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The character is reading the newspaper, looking at the horoscope section. They find their sign, and read something so unbelievably horrifying that they will resort to doing anything or everything to prevent it from coming true.

They have just become a victim of the Horrorscope.

Sometimes, the efforts of preventing the horoscope from coming true will result in it coming true anyway. But more often, the character just ends up making a fool of themselves in desperate attempts to prevent the horoscope from coming true, only to find that they would have had the same results if they had done nothing at all.

Misfortune Cookie (fortune cookie characters would really rather not get as it includes a grim message or a demotivational phrase) is a related trope.

It may overlap with Strangely Specific Horoscope.


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    Comic Books 
  • Asterix series: Played for Laughs in Asterix and the Missing Scroll. Obelix' horoscope, as read to him by Wifix, states that he should avoid conflict and go easy on the roast boars (his Trademark Favourite Food). For a Blood Knight and Big Eater like Obelix, this news outright terrifies him. Nevertheless, he tries his best to stick to the advice, until it's revealed his horoscope was mixed up with that of Geriatrix.

    Comic Strips 
  • Calvin and Hobbes had a story arc involving horoscopes. While the first horoscope he read, "Many of your key policies will be implemented" wasn't bad (even though it didn't come true), his second one, "Opposite sex finds you irresistible" was very much a Horrorscope. (That one didn't come true either.)

    Films — Live-Action 
  • The trope is name-dropped in The Rum Diary. Paul is assigned to the horoscope section of the San Juan Star paper by his boss because Paul's aims as being a brutally honest journalist conflicts with the feelgood, profit-over-journalistic-integrity that the paper is going for. Paul goes at it with very little enthusiasm, at one point referring to it as a "horrorscope".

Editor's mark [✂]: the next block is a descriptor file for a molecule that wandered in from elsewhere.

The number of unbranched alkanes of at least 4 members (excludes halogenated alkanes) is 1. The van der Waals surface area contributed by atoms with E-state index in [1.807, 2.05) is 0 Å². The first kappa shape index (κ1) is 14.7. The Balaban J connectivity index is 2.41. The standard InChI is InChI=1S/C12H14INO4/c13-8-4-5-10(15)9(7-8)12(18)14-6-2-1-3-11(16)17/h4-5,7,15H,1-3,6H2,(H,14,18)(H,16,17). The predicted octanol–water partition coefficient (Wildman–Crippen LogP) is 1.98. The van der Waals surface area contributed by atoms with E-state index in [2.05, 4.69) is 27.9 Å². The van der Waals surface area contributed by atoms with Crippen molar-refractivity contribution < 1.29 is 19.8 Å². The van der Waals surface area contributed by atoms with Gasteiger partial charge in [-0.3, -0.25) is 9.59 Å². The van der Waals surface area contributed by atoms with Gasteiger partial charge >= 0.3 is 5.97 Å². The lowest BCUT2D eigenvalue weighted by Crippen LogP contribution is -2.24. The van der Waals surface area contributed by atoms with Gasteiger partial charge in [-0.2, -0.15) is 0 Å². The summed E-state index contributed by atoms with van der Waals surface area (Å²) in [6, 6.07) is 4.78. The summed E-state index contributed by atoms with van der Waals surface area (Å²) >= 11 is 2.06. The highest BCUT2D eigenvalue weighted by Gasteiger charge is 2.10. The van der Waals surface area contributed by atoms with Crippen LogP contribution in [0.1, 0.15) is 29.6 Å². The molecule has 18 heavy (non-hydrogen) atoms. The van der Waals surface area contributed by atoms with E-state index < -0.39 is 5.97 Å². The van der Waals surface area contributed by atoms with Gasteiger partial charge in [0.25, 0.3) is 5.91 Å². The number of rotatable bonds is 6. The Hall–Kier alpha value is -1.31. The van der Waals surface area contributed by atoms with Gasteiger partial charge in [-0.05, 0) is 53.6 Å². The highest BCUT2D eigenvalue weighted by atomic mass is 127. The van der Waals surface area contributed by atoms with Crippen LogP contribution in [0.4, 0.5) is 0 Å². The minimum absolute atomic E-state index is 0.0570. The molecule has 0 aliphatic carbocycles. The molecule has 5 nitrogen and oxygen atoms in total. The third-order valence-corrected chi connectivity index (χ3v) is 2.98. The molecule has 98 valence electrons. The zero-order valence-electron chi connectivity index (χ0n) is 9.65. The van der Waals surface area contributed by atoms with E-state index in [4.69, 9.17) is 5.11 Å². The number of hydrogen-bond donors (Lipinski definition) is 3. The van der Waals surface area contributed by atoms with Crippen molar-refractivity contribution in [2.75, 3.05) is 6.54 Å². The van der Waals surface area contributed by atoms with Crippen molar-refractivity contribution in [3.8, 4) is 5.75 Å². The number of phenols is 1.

• Alexander Tagere's horoscope in Arcia Chronicles predicted that he would die within hours after his birth. He didn't, but it got worse from then on for him with lots of suffering which he faces stoically.
  • Sayers and Viney's The Bad News Horoscope was a deliberate attempt to subvert the generally happy, positive, upbeat, Linda Goodman school of astrology which placed undue emphasis on all the nice things people like to read about their own star sign (and by extension themselves). In the S&V world — using exactly the same logic, reasoning, source material and astrological tradition as Goodman — the world takes on a different perspective.

    Live-Action TV 
  • In a sketch on Monty Python's Flying Circus, a pair of Pepperpots read the daily horoscope; Scorpio is, "You will have lunch with a schoolfriend of Duane Eddy's, who will insist on whistling some of Duane's greatest instrumental hits. In the afternoon you will die, you will be buried..."
  • The Vicar of Dibley: In anticipation of Hugo's wedding, Frank reads out Hugo's horoscope at a council meeting, which predicts a very happy and romantically-fulfilling day... until Geraldine points out he's got the wrong month. Hugo's actual horoscope predicts doom and disaster.